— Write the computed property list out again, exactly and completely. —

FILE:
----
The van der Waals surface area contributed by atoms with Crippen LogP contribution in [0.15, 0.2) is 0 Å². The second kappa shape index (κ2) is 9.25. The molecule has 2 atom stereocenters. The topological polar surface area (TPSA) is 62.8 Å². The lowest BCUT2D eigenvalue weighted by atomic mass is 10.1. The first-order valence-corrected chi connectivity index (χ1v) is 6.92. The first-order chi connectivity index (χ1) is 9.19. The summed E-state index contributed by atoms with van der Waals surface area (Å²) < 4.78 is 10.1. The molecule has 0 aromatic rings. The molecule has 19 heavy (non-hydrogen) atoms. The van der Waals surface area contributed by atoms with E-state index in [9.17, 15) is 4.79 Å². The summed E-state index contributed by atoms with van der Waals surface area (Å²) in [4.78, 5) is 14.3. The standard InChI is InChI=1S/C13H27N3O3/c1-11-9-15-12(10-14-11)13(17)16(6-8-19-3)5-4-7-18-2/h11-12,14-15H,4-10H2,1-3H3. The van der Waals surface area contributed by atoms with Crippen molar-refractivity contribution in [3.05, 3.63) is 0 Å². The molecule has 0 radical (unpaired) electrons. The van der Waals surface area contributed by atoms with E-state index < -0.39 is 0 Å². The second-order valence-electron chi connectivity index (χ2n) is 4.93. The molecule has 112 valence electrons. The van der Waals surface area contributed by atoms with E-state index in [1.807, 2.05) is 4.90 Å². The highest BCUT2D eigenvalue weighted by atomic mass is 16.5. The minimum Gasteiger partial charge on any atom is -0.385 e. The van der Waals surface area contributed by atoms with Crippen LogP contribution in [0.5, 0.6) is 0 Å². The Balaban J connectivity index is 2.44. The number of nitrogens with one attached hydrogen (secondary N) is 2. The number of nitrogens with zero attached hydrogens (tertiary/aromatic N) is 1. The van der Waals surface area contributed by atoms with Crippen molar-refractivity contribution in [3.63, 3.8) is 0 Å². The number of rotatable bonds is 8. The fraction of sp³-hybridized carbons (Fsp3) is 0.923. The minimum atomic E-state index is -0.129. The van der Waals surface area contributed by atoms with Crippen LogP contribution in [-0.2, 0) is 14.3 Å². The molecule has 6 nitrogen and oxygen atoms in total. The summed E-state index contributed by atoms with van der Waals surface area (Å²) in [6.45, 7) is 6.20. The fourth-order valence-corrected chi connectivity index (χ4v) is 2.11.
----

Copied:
The van der Waals surface area contributed by atoms with Crippen LogP contribution in [0.15, 0.2) is 0 Å². The second kappa shape index (κ2) is 9.25. The molecule has 2 atom stereocenters. The topological polar surface area (TPSA) is 62.8 Å². The lowest BCUT2D eigenvalue weighted by atomic mass is 10.1. The first-order valence-corrected chi connectivity index (χ1v) is 6.92. The first-order chi connectivity index (χ1) is 9.19. The summed E-state index contributed by atoms with van der Waals surface area (Å²) < 4.78 is 10.1. The molecule has 0 aromatic rings. The molecule has 19 heavy (non-hydrogen) atoms. The van der Waals surface area contributed by atoms with E-state index in [9.17, 15) is 4.79 Å². The summed E-state index contributed by atoms with van der Waals surface area (Å²) in [4.78, 5) is 14.3. The standard InChI is InChI=1S/C13H27N3O3/c1-11-9-15-12(10-14-11)13(17)16(6-8-19-3)5-4-7-18-2/h11-12,14-15H,4-10H2,1-3H3. The van der Waals surface area contributed by atoms with Crippen molar-refractivity contribution in [3.05, 3.63) is 0 Å². The molecule has 0 radical (unpaired) electrons. The van der Waals surface area contributed by atoms with E-state index < -0.39 is 0 Å². The second-order valence-electron chi connectivity index (χ2n) is 4.93. The molecule has 112 valence electrons. The van der Waals surface area contributed by atoms with E-state index in [1.807, 2.05) is 4.90 Å². The highest BCUT2D eigenvalue weighted by atomic mass is 16.5. The minimum Gasteiger partial charge on any atom is -0.385 e. The van der Waals surface area contributed by atoms with Crippen LogP contribution in [0.5, 0.6) is 0 Å². The Balaban J connectivity index is 2.44. The number of nitrogens with one attached hydrogen (secondary N) is 2. The number of nitrogens with zero attached hydrogens (tertiary/aromatic N) is 1. The van der Waals surface area contributed by atoms with Crippen molar-refractivity contribution in [3.63, 3.8) is 0 Å². The number of rotatable bonds is 8. The fraction of sp³-hybridized carbons (Fsp3) is 0.923. The minimum atomic E-state index is -0.129. The van der Waals surface area contributed by atoms with Crippen LogP contribution in [-0.2, 0) is 14.3 Å². The molecule has 6 nitrogen and oxygen atoms in total. The summed E-state index contributed by atoms with van der Waals surface area (Å²) in [6.45, 7) is 6.20. The fourth-order valence-corrected chi connectivity index (χ4v) is 2.11.